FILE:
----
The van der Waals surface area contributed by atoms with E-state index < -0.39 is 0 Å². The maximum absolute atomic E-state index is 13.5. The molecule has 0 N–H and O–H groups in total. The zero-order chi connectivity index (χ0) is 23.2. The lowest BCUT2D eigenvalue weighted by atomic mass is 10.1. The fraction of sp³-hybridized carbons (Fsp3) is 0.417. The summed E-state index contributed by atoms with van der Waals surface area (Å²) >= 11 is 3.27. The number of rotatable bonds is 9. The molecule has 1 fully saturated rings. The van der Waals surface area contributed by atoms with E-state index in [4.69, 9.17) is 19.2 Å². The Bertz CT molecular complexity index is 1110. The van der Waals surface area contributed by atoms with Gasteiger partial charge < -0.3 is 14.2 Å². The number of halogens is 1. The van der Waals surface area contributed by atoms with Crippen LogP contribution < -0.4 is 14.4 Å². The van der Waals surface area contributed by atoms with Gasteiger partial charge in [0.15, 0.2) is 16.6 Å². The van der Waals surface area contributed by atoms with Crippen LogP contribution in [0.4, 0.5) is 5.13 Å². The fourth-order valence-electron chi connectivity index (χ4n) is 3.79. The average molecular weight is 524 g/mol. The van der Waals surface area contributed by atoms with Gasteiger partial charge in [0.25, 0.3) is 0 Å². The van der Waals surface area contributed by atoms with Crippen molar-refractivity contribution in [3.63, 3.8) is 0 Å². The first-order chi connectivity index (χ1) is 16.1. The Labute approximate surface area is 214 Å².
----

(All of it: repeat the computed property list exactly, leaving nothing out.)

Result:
The van der Waals surface area contributed by atoms with E-state index < -0.39 is 0 Å². The maximum absolute atomic E-state index is 13.5. The molecule has 0 N–H and O–H groups in total. The zero-order chi connectivity index (χ0) is 23.2. The lowest BCUT2D eigenvalue weighted by atomic mass is 10.1. The fraction of sp³-hybridized carbons (Fsp3) is 0.417. The summed E-state index contributed by atoms with van der Waals surface area (Å²) >= 11 is 3.27. The number of rotatable bonds is 9. The molecule has 1 fully saturated rings. The van der Waals surface area contributed by atoms with E-state index in [4.69, 9.17) is 19.2 Å². The Bertz CT molecular complexity index is 1110. The van der Waals surface area contributed by atoms with Gasteiger partial charge < -0.3 is 14.2 Å². The number of halogens is 1. The van der Waals surface area contributed by atoms with Crippen LogP contribution < -0.4 is 14.4 Å². The van der Waals surface area contributed by atoms with Gasteiger partial charge in [0.15, 0.2) is 16.6 Å². The van der Waals surface area contributed by atoms with Crippen LogP contribution in [0.4, 0.5) is 5.13 Å². The fourth-order valence-electron chi connectivity index (χ4n) is 3.79. The average molecular weight is 524 g/mol. The van der Waals surface area contributed by atoms with Gasteiger partial charge in [0.25, 0.3) is 0 Å². The van der Waals surface area contributed by atoms with Crippen molar-refractivity contribution in [3.63, 3.8) is 0 Å². The first-order chi connectivity index (χ1) is 16.1. The Labute approximate surface area is 214 Å².